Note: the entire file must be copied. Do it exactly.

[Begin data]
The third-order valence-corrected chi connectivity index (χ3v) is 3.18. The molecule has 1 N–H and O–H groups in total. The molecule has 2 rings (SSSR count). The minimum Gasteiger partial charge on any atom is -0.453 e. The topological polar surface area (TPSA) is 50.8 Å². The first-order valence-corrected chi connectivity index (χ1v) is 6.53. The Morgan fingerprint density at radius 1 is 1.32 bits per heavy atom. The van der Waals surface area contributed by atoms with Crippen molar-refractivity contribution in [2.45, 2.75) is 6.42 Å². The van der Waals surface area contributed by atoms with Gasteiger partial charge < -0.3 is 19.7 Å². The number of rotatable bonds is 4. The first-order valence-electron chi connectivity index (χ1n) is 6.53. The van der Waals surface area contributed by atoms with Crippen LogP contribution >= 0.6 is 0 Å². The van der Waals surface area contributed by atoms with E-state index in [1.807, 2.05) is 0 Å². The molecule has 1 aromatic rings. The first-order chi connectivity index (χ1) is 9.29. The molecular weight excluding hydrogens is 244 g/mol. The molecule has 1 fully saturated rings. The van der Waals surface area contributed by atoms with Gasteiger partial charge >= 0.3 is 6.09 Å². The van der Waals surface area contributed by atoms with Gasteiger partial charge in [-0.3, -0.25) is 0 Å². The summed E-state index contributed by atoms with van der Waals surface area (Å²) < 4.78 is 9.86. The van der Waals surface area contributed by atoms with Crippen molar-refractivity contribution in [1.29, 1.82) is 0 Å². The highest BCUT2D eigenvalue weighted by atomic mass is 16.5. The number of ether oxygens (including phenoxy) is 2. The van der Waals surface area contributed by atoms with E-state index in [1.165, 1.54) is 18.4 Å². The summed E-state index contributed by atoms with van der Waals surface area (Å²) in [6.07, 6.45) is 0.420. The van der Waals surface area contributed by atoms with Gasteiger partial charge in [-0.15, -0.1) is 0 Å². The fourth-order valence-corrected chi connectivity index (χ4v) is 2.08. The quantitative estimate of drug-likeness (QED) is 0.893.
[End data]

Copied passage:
The third-order valence-corrected chi connectivity index (χ3v) is 3.18. The molecule has 1 N–H and O–H groups in total. The molecule has 2 rings (SSSR count). The minimum Gasteiger partial charge on any atom is -0.453 e. The topological polar surface area (TPSA) is 50.8 Å². The first-order valence-corrected chi connectivity index (χ1v) is 6.53. The Morgan fingerprint density at radius 1 is 1.32 bits per heavy atom. The van der Waals surface area contributed by atoms with Crippen molar-refractivity contribution in [2.45, 2.75) is 6.42 Å². The van der Waals surface area contributed by atoms with Gasteiger partial charge < -0.3 is 19.7 Å². The number of rotatable bonds is 4. The first-order valence-electron chi connectivity index (χ1n) is 6.53. The van der Waals surface area contributed by atoms with Crippen LogP contribution >= 0.6 is 0 Å². The van der Waals surface area contributed by atoms with E-state index in [1.807, 2.05) is 0 Å². The molecule has 1 aromatic rings. The first-order chi connectivity index (χ1) is 9.29. The molecular weight excluding hydrogens is 244 g/mol. The molecule has 1 fully saturated rings. The van der Waals surface area contributed by atoms with Gasteiger partial charge >= 0.3 is 6.09 Å². The van der Waals surface area contributed by atoms with Gasteiger partial charge in [-0.3, -0.25) is 0 Å². The summed E-state index contributed by atoms with van der Waals surface area (Å²) < 4.78 is 9.86. The van der Waals surface area contributed by atoms with Crippen molar-refractivity contribution in [1.29, 1.82) is 0 Å². The highest BCUT2D eigenvalue weighted by atomic mass is 16.5. The number of ether oxygens (including phenoxy) is 2. The van der Waals surface area contributed by atoms with E-state index in [1.165, 1.54) is 18.4 Å². The summed E-state index contributed by atoms with van der Waals surface area (Å²) in [6.07, 6.45) is 0.420. The van der Waals surface area contributed by atoms with Gasteiger partial charge in [-0.15, -0.1) is 0 Å². The fourth-order valence-corrected chi connectivity index (χ4v) is 2.08. The quantitative estimate of drug-likeness (QED) is 0.893.